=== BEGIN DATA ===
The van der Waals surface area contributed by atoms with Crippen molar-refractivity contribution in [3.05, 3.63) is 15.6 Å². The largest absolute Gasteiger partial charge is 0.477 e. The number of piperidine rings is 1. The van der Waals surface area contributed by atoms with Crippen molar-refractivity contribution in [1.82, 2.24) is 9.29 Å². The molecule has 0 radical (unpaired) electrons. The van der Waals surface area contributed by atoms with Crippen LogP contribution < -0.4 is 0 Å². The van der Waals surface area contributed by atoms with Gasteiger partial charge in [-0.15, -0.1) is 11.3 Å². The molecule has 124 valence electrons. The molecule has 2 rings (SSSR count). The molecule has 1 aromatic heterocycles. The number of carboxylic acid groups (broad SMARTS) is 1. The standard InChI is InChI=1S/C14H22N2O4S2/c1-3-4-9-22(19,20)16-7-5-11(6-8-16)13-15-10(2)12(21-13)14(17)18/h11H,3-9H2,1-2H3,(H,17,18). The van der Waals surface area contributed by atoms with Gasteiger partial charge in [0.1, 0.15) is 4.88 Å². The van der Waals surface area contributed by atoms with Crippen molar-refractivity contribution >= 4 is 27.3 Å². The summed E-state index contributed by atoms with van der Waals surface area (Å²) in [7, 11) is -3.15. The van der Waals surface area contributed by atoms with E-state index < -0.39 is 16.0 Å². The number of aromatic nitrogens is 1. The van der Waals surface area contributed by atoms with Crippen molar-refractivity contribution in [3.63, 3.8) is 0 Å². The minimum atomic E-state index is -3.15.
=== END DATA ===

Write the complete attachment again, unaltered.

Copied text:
The van der Waals surface area contributed by atoms with Crippen molar-refractivity contribution in [3.05, 3.63) is 15.6 Å². The largest absolute Gasteiger partial charge is 0.477 e. The number of piperidine rings is 1. The van der Waals surface area contributed by atoms with Crippen molar-refractivity contribution in [1.82, 2.24) is 9.29 Å². The molecule has 0 radical (unpaired) electrons. The van der Waals surface area contributed by atoms with Crippen LogP contribution < -0.4 is 0 Å². The van der Waals surface area contributed by atoms with Gasteiger partial charge in [-0.15, -0.1) is 11.3 Å². The molecule has 124 valence electrons. The molecule has 2 rings (SSSR count). The molecule has 1 aromatic heterocycles. The number of carboxylic acid groups (broad SMARTS) is 1. The standard InChI is InChI=1S/C14H22N2O4S2/c1-3-4-9-22(19,20)16-7-5-11(6-8-16)13-15-10(2)12(21-13)14(17)18/h11H,3-9H2,1-2H3,(H,17,18). The van der Waals surface area contributed by atoms with Gasteiger partial charge in [0.1, 0.15) is 4.88 Å². The van der Waals surface area contributed by atoms with Crippen molar-refractivity contribution >= 4 is 27.3 Å². The summed E-state index contributed by atoms with van der Waals surface area (Å²) in [7, 11) is -3.15. The van der Waals surface area contributed by atoms with E-state index < -0.39 is 16.0 Å². The number of aromatic nitrogens is 1. The van der Waals surface area contributed by atoms with Crippen molar-refractivity contribution in [3.63, 3.8) is 0 Å². The minimum atomic E-state index is -3.15.